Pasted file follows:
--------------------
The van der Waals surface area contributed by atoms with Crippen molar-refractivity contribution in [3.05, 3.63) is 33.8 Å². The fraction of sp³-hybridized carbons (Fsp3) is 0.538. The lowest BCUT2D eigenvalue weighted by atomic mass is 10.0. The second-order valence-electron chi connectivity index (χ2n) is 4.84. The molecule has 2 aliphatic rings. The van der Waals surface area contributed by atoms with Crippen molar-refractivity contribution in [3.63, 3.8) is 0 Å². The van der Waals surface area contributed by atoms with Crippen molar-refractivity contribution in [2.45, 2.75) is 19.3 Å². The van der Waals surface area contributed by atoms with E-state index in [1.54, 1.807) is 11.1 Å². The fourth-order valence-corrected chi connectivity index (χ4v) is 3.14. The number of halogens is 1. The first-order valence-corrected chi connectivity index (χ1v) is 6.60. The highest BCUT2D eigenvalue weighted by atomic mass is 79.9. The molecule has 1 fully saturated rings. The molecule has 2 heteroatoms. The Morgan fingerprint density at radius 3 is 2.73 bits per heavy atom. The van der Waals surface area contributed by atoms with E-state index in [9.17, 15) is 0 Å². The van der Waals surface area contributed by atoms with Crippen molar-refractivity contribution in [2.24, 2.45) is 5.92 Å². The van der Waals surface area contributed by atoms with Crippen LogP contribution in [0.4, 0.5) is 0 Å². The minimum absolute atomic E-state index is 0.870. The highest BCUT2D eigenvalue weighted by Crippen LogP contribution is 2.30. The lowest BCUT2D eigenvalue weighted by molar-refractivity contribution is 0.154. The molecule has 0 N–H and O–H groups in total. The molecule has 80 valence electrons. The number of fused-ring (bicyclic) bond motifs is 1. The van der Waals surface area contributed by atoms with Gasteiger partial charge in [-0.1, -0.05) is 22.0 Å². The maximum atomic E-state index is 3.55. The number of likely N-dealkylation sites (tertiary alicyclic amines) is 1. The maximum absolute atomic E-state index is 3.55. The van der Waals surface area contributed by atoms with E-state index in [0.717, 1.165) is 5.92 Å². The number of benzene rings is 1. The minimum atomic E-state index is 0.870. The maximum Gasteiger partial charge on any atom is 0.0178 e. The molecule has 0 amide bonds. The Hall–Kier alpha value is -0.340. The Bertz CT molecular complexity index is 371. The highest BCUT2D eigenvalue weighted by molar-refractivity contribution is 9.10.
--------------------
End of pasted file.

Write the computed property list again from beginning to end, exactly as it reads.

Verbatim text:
The van der Waals surface area contributed by atoms with Crippen molar-refractivity contribution in [3.05, 3.63) is 33.8 Å². The fraction of sp³-hybridized carbons (Fsp3) is 0.538. The lowest BCUT2D eigenvalue weighted by atomic mass is 10.0. The second-order valence-electron chi connectivity index (χ2n) is 4.84. The molecule has 2 aliphatic rings. The van der Waals surface area contributed by atoms with Crippen molar-refractivity contribution in [3.63, 3.8) is 0 Å². The van der Waals surface area contributed by atoms with Crippen molar-refractivity contribution in [2.45, 2.75) is 19.3 Å². The van der Waals surface area contributed by atoms with E-state index in [1.54, 1.807) is 11.1 Å². The fourth-order valence-corrected chi connectivity index (χ4v) is 3.14. The number of halogens is 1. The first-order valence-corrected chi connectivity index (χ1v) is 6.60. The highest BCUT2D eigenvalue weighted by atomic mass is 79.9. The molecule has 1 fully saturated rings. The molecule has 2 heteroatoms. The Morgan fingerprint density at radius 3 is 2.73 bits per heavy atom. The van der Waals surface area contributed by atoms with E-state index in [9.17, 15) is 0 Å². The van der Waals surface area contributed by atoms with Crippen molar-refractivity contribution in [2.24, 2.45) is 5.92 Å². The van der Waals surface area contributed by atoms with Crippen LogP contribution in [0.4, 0.5) is 0 Å². The minimum absolute atomic E-state index is 0.870. The highest BCUT2D eigenvalue weighted by Crippen LogP contribution is 2.30. The lowest BCUT2D eigenvalue weighted by molar-refractivity contribution is 0.154. The molecule has 0 N–H and O–H groups in total. The molecule has 80 valence electrons. The number of fused-ring (bicyclic) bond motifs is 1. The van der Waals surface area contributed by atoms with Gasteiger partial charge in [-0.1, -0.05) is 22.0 Å². The maximum atomic E-state index is 3.55. The number of likely N-dealkylation sites (tertiary alicyclic amines) is 1. The maximum absolute atomic E-state index is 3.55. The van der Waals surface area contributed by atoms with E-state index in [0.717, 1.165) is 5.92 Å². The number of benzene rings is 1. The minimum atomic E-state index is 0.870. The maximum Gasteiger partial charge on any atom is 0.0178 e. The molecule has 0 amide bonds. The Hall–Kier alpha value is -0.340. The Bertz CT molecular complexity index is 371. The highest BCUT2D eigenvalue weighted by molar-refractivity contribution is 9.10.